MELBOURNE (Reuters) - Driving along the tree-lined streets of the small New Zealand town of Cambridge and past multi-million-dollar stud farms, it is hard to imagine a less likely setting for a revolution in sports administration.
Rowing New Zealand (RNZ), however, from their spartan headquarters on the banks of Lake Karapiro, a man-made lake on the Waikato River, have produced one of the strongest rowing squads in the world on an annual budget of some four million New Zealand dollars ($3.08 million).
At last year’s world rowing championships in Munich, New Zealand won three gold medals and two silvers while the “next generation” at the under-23 world championships in Glasgow won three golds and a silver.
Of the Beijing Olympics squad selected so far, 11 of the 15 have won senior world titles in the last three years, while Rob Wadell, who was named in the men’s double scull, won gold in the single scull at the Sydney Olympics in 2000.
Women’s single sculler Emma Twigg also won at the world under-23 championships in 2007.
“Medals are important,” said RNZ’s high performance manager Andrew Matheson, summarizing the entire philosophy of his organization in three words and explaining the reason for their shift in focus away from the blue-riband men’s eight crew.
Increased government funding depended on winning several medals, not a single high-profile one, and given the small population of 4.2 million, and even smaller pool of top athletes, RNZ had chosen to split up their elite squad, he explained.
“If you look at where rowing was in the early 1970s and right through to the 1980s, the eights worked for them and they were successful,” said Matheson of RNZ’s earlier focus in the hope of emulating the success of the 1972 Munich gold-medal winners.
“We think a little bit differently and put our top-end athletes into the boats most likely to be successful.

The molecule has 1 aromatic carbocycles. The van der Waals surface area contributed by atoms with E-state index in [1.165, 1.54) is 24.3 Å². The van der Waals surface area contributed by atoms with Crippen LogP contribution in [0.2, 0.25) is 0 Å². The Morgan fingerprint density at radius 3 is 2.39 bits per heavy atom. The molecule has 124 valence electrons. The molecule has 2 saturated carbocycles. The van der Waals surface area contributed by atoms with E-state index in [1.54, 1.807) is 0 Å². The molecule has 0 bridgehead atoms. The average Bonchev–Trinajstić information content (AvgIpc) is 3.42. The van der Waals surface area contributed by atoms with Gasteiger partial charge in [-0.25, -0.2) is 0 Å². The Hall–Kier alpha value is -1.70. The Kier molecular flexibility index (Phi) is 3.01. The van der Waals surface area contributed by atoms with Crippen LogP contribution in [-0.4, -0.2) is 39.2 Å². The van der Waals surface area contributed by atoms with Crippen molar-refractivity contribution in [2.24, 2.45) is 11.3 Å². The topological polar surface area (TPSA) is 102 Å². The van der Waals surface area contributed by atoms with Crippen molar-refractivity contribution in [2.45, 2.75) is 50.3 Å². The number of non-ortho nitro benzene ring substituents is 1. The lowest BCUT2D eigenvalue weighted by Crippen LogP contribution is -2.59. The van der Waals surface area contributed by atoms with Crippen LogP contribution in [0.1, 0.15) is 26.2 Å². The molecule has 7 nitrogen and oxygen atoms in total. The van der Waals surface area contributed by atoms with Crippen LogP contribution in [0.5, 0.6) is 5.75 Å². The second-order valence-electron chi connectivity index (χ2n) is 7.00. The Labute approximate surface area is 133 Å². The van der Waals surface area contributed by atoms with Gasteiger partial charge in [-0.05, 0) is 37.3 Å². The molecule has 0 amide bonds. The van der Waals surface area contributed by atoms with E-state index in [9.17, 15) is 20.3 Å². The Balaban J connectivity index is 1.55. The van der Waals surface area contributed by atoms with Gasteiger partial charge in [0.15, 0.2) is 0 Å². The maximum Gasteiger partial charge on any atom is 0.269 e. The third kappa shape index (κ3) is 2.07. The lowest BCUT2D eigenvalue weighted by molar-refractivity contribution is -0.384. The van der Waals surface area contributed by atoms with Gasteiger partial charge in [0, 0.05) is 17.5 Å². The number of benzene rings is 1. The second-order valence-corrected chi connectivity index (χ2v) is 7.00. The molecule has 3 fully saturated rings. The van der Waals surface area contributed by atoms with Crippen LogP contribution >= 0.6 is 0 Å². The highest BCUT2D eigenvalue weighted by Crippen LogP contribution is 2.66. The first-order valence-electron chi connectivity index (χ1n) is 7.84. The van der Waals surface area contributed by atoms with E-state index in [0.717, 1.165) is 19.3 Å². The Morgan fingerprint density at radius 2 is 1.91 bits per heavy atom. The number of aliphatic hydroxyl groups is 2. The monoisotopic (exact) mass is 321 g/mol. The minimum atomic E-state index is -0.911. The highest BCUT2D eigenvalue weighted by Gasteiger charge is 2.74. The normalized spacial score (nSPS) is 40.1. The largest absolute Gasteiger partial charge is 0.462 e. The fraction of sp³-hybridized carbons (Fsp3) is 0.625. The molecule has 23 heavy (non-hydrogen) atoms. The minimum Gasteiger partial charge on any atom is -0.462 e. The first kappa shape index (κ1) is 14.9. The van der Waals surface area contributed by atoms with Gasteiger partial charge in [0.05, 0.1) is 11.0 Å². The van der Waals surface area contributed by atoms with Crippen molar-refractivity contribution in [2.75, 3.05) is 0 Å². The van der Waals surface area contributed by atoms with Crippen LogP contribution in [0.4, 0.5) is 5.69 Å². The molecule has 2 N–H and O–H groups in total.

“If we were in the 1970s now, we’d have a boat of Mahe (Drysdale) Rob Waddell, George (Bridgewater), Nathan (Twaddle) and the men’s coxless four and they’d be very successful.
“But on the flip side is that you give up the opportunity for them to be successful in a multitude of other boats.
“Hopefully we will be in a position to grow to the bigger boats but it’s a different philosophy,” he added, pointing out that they were still racing men’s and women’s eights overseas.
While performance-based funding had focused their thinking, a run of poor international results from the late 1980s until mid 1990s helped to sway the organization to adapt the world’s best practice to a uniquely New Zealand setting.
They started by centralizing the high-performance centre at Lake Karapiro, the site of the 1978 world championships and host for the 2010 event, and eventually brought the entire senior, under-23 and junior squads to Cambridge.
The move, Matheson said, enabled them to concentrate sports science and medicine and coaching resources and set up internal competition where boats race against other crews under a handicap system based on world-record times.
“From a rowing perspective, I’d say we’re different from anyone else,” said Matheson when asked if the program was lifted from another country’s.
“There would be very few countries who have centralized the process with the under-23s and the juniors and most would not have the whole of their elite group in one area.
“In bigger programs they may have 40 or 50 coaches working in the program (separately). We have 14 and having them (working) together is definitely far more powerful.
“We have a team approach rather than an individual approach to coaching each boat.
“We are definitely on the extreme compared to most (and) ...it gives us the opportunity to do a lot more with them.”
Despite the success of the rowers in the past four years, Matheson said he was not making any predictions for August’s Beijing Games.
“Our selection criteria is top six with a chance of a medal,” he said with a grin. “We have seven boats qualified for the Games that fit that criteria.
“We believe they will get to the final and if they are performing at their best will be chasing a medal.
“Obviously, medals are important to us, but you have seen in the past where people say they are going to win X number of medals and they don’t and they look silly.
“For us, we have to focus on the process of winning those medals and making sure we have the steps along the way where the structure around them is good, the coaching is good, the support is good and they can succeed.”
Editing by Clare Fallon
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